Saturday, July 02, 2011
Will Google+ beat Facebook?Let's hope so
. From a critic:emp add)
Facebook flattens our social relationships into one undifferentiated blob. It's almost impossible to organize friends into discrete groups like "family" and "work" and "school friends" and so forth. ...
In truth, Facebook started out with an oversimplified conception of social life, modeled on the artificial hothouse community of a college campus, and it has never succeeded in providing a usable or convenient method for dividing or organizing your life into its different contexts. This is a massive, ongoing failure. And it is precisely where Facebook's competitors at Google have built the strength of their new service for networking and sharing, Google+. ...
By far the most interesting and valuable feature of Google+ is the idea of "circles" that it's built upon. You choose friends and organize them into different "circles," or groups, based on any criteria you like -- the obvious ones being "family," "friends," "work" and so on.
The most important thing to know is that you use these circles to decide who you'll share what with. So, if you don't want your friends to be bugged by some tidbit from your workplace, you just share with your workplace circle. Google has conceived and executed this feature beautifully; it takes little time to be up and running.
The other key choice is that you see the composition of your circles but your friends don't: It's as if you're organizing them on your desktop. Your contacts never see how you're labeling them, but your labeling choices govern what they see of what you share.
I'm sure problems will surface with this model but so far it seems sound and useful, and it's a cinch to get started with it. Of course, if you're already living inside Facebook, Google has a tough sell to make. You've invested in one network, you're connected there; why should you bother? But if, like me, you resisted Facebook, Google+ offers a useful alternative that's worth exploring.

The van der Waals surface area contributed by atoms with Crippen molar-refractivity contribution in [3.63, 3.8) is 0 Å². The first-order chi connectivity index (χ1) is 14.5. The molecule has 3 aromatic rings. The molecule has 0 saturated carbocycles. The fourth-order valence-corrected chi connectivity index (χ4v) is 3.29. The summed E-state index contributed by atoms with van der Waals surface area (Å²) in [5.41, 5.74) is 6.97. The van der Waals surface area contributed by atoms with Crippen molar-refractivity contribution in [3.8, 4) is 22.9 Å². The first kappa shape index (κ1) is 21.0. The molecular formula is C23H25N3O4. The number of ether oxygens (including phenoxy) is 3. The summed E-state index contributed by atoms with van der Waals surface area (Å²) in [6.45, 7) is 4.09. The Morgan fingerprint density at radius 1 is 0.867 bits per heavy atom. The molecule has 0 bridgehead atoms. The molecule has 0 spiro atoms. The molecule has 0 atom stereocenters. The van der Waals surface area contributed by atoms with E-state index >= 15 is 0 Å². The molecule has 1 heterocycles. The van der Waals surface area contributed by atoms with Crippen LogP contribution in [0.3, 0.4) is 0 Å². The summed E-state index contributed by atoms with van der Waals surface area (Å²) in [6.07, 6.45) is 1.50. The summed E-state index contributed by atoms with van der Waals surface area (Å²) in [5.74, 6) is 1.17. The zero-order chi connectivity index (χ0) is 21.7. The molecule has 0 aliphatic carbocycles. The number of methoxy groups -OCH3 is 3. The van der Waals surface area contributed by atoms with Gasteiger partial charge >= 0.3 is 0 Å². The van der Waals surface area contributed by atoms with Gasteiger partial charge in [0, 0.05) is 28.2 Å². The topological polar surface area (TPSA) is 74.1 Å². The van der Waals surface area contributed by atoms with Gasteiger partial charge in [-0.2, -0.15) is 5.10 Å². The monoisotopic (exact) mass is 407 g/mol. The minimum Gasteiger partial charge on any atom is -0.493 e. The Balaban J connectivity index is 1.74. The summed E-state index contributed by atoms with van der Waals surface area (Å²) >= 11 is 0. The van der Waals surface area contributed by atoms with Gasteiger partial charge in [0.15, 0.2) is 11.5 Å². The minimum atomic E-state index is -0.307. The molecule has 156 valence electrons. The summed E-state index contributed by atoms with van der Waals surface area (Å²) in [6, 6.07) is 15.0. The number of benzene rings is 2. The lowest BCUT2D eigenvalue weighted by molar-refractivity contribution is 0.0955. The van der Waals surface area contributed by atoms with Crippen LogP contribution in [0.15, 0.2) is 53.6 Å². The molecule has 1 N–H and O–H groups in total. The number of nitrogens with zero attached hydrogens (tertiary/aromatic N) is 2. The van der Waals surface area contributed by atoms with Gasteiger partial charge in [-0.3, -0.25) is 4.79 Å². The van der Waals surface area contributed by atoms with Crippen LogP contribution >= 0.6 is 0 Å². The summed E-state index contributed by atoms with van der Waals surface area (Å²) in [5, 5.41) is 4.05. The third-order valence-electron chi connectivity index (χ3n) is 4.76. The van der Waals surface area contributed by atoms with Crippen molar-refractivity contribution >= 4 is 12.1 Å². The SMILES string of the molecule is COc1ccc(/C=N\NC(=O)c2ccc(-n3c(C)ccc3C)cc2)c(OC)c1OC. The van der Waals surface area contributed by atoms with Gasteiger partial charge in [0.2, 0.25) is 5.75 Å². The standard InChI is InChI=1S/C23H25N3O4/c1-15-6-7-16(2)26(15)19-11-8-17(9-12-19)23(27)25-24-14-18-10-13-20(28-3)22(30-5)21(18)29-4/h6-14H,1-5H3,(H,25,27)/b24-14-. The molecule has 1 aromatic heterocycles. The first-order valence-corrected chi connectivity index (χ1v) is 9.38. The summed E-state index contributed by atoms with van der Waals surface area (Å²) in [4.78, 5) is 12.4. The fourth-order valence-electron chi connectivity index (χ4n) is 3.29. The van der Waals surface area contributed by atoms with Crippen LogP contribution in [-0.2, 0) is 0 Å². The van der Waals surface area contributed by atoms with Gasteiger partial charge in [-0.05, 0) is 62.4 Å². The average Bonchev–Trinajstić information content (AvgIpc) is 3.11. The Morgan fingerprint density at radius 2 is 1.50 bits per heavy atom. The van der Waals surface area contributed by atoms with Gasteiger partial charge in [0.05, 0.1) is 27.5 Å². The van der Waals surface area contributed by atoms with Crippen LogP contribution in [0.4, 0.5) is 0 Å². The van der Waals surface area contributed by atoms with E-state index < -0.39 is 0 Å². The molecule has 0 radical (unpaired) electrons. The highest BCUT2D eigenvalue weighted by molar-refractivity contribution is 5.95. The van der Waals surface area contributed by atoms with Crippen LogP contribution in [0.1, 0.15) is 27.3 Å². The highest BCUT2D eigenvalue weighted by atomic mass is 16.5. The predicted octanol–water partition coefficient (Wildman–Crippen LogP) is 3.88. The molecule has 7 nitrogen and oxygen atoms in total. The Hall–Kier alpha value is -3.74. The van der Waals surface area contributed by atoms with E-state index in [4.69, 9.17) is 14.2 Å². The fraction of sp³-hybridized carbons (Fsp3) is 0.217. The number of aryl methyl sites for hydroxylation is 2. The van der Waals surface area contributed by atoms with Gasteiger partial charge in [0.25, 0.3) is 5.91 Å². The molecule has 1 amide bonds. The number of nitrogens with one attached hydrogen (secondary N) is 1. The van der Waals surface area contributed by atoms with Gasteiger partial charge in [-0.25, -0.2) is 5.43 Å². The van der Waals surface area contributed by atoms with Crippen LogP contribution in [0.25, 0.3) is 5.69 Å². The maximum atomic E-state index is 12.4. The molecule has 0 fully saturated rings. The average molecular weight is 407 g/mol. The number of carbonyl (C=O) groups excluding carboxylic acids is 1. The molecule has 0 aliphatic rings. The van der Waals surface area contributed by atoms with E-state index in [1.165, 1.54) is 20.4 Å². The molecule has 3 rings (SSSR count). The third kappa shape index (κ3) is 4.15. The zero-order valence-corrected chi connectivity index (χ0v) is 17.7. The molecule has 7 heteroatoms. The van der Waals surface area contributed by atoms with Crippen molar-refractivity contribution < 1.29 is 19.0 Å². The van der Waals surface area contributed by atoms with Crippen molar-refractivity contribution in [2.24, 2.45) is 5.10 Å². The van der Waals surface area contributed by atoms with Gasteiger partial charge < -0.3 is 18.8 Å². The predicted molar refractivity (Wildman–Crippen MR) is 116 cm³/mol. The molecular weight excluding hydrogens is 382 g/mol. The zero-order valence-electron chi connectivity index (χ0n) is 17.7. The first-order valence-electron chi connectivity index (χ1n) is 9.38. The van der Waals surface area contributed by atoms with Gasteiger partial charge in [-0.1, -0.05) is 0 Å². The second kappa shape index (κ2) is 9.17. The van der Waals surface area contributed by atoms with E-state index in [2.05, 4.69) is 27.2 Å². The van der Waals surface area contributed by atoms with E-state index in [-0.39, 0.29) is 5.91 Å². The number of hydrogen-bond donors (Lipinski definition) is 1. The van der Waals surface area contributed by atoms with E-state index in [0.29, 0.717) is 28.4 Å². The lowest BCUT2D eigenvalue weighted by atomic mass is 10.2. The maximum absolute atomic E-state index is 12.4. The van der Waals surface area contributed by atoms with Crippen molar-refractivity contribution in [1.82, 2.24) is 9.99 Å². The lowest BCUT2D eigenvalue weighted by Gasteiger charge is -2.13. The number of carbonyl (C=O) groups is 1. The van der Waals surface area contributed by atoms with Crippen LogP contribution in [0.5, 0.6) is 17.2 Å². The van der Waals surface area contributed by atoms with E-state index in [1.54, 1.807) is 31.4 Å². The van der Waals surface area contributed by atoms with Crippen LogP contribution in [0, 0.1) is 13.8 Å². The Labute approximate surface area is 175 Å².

We'll see how Google handles privacy settings, but it's almost a sure bet it won't be the Gordian knot
that Facebook presents.
Come on---the real mystery is why anyone thinks these "social networking" sites are all that useful and represent any kind of important advance over email and the web, apart from making it easier to share personal photos?
Well, of course, there's the not-so-useful effect of a corporation trying to become the one-and-only web portal, and thereby collect huge monopoly rents (stemming from networking effects).
There are huge privacy problems with any Google product. Why would I want to help them any more than I already do by "joining" their social networking shtick. Feh. For a pretty good rundown of Google's info mining environment, check out this post.